How to develop collaborative intelligence?

One of the new IDM initiatives is a ‘Rewiring Team Dynamics’ workshop which will be organized as a three day seminar in April 2015, near Brussels/Belgium. The key question is: How can we create groups that can learn from mistakes faster, more efficiently, and more consistently than competitors do?’ The background of this question is the simple observation that a lot of groups systematically under-perform. They do not make good decisions and they do not solve complex problems in a collaborative way.

Traditional Team Building

Traditional team building interventions, which are mainly behaviorally focused, do not seem to work when team members are highly developed (especially when they are knowledge workers). The top interventions advised from a behavioral point of view are:

  • foster constructive debate in meetings
  • push back when consensus forms to quickly
  • use devil’s advocate thinking
  • look for competing explanations to challenge your observations
  • get some distance, step away, and then try again in order to recognize and interpret complex data
  • use visual graphs or flowcharts to juxtapose the larger picture with the individual puzzle pieces
  • reframe situations and always examine several more options
  • use impromptu meetings when time is limited to generate more options, including unconventional choices
  • learn from mistakes by conducting after-action reviews to extract insights

The underlying message in all of the above ‘advices’ is that one needs to overcome selective perception, and this is the task of the ‘leader’. This message does not take into account many of the dynamics that have to do with how members make sense of situations and create meaning. In higher developed teams multi-polarity of vision, constructive conflict, and critical systems thinking play a stronger role.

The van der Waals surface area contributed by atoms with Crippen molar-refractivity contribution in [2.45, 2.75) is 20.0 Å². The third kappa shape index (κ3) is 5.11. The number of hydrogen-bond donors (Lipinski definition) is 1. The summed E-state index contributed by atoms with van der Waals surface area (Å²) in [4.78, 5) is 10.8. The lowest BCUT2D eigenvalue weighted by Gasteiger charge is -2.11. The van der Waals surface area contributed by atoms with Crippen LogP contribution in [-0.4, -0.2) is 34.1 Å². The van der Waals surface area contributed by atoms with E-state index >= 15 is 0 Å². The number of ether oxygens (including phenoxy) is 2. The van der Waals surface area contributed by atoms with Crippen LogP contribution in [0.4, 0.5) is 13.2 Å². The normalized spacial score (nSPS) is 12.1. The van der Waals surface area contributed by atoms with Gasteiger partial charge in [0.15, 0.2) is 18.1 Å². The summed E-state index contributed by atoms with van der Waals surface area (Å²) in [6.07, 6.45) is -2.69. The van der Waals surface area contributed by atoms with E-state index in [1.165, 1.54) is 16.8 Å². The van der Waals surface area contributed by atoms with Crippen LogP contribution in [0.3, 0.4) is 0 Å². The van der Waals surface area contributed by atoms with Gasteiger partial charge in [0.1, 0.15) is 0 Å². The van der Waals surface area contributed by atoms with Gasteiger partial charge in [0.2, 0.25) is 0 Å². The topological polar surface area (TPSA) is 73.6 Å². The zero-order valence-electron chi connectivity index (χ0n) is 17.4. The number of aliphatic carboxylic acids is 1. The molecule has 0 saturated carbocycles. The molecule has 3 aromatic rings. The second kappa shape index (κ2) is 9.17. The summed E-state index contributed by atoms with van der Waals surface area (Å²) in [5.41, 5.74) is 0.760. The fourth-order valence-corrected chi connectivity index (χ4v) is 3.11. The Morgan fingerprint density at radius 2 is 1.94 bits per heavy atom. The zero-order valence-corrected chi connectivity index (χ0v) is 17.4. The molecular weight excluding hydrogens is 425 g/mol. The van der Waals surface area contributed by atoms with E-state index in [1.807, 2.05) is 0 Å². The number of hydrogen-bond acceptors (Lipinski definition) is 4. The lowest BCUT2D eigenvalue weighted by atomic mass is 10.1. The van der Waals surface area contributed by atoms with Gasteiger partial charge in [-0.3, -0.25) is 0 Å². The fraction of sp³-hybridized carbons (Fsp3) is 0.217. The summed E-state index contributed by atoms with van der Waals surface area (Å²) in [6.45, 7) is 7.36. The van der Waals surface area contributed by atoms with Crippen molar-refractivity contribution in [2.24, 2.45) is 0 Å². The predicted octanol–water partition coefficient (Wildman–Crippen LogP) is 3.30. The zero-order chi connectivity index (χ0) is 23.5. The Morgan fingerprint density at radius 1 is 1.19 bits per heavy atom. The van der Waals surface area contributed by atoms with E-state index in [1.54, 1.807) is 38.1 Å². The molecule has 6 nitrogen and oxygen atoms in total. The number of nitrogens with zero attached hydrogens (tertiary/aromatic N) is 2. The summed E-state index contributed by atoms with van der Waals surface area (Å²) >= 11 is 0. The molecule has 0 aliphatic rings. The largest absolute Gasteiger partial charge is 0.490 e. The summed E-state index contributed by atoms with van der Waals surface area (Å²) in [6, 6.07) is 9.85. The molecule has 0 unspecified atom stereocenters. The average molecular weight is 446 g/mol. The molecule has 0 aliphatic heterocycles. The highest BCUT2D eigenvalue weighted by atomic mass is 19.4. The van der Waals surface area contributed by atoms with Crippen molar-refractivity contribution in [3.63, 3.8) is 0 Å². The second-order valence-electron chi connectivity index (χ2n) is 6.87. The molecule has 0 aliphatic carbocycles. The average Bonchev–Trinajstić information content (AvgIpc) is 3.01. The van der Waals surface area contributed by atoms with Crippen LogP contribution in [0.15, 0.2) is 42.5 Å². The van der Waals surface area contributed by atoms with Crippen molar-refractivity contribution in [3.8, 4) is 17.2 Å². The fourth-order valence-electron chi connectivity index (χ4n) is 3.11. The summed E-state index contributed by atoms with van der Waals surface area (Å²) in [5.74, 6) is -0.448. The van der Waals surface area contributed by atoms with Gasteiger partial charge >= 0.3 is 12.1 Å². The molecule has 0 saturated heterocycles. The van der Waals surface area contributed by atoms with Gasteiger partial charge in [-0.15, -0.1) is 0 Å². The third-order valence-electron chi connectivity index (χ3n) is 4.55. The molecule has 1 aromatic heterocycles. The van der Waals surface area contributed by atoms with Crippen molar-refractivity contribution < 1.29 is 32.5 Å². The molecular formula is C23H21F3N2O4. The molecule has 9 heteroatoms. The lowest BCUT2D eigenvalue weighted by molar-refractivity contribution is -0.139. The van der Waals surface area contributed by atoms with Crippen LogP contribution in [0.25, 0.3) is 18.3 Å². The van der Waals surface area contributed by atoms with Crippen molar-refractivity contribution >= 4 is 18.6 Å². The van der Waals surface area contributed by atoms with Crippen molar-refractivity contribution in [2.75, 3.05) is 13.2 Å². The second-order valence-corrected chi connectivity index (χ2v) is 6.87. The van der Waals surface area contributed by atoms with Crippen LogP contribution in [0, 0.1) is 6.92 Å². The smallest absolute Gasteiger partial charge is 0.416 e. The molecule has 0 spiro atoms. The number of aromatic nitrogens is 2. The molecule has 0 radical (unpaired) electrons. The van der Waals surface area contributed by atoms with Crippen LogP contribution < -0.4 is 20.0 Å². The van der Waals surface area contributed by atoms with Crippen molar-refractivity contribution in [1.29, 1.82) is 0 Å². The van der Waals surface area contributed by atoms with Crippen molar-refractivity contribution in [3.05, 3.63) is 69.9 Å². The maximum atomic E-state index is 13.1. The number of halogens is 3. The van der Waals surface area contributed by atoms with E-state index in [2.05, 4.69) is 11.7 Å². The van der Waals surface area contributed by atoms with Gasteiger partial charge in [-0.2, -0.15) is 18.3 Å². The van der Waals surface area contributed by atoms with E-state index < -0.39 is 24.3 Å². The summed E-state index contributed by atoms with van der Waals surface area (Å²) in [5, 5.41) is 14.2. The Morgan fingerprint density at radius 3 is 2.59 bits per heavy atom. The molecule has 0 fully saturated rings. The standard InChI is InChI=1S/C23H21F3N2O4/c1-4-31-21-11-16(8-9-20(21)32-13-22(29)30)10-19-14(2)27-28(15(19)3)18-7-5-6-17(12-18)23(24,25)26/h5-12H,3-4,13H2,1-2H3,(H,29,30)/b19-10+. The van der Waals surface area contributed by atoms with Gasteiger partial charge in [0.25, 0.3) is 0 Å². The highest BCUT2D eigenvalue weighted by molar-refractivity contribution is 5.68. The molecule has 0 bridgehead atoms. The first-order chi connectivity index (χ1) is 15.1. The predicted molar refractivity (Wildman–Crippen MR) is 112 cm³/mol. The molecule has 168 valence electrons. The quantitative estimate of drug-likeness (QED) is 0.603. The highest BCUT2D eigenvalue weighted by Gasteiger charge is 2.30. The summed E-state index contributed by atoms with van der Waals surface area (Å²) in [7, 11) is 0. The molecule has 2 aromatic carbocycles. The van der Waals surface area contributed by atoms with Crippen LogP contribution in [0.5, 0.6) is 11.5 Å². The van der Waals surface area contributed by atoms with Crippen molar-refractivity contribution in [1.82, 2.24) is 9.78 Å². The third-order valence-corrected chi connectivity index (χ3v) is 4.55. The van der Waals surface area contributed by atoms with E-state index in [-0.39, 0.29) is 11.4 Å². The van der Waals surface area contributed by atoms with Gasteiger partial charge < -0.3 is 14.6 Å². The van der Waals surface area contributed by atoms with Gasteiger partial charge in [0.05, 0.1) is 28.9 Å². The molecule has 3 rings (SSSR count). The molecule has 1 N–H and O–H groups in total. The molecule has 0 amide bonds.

Towards Collaborative Intelligence

What Otto Laske teaches us is that the above interventions only partially work if one does not take into account in what way team members frame issues and decisions for themselves, whether they are aware of the kind of questions they are asking, and the conceptual structure of questions. It is Otto’s profound teaching that the decision making can be improved by paying more attention to  HOW team members think rather than WHAT they think.

What they think will be predictably determined by the models they use to guide their thinking (which amounts to using ideological maps), as well as factors of corporate culture that influence the interpretation and implementation of such models. Dealing with a huge amount of complexity requires a different framing, questioning and inquiry than an execution-focused production team is typically capable of.

Existing team building and coaching approaches do not recognize that team members are upwardly or downwardly divided in terms of personal development, their minority or majority residing at different levels of meaning making. Since teams are basically conversations, what happens is influenced by who talks with whom, when and HOW. Nobody an control what everyone else is framing, choosing and doing. Results emerge from the interplay of all thought-of choices, intentions and strategies of all stakeholders, in both intended and unintended ways. The basic challenge in team building therefore is making this plurality of ways of thinking manageable. This becomes even more important if the team wants to become a self-directing team (with shared leadership).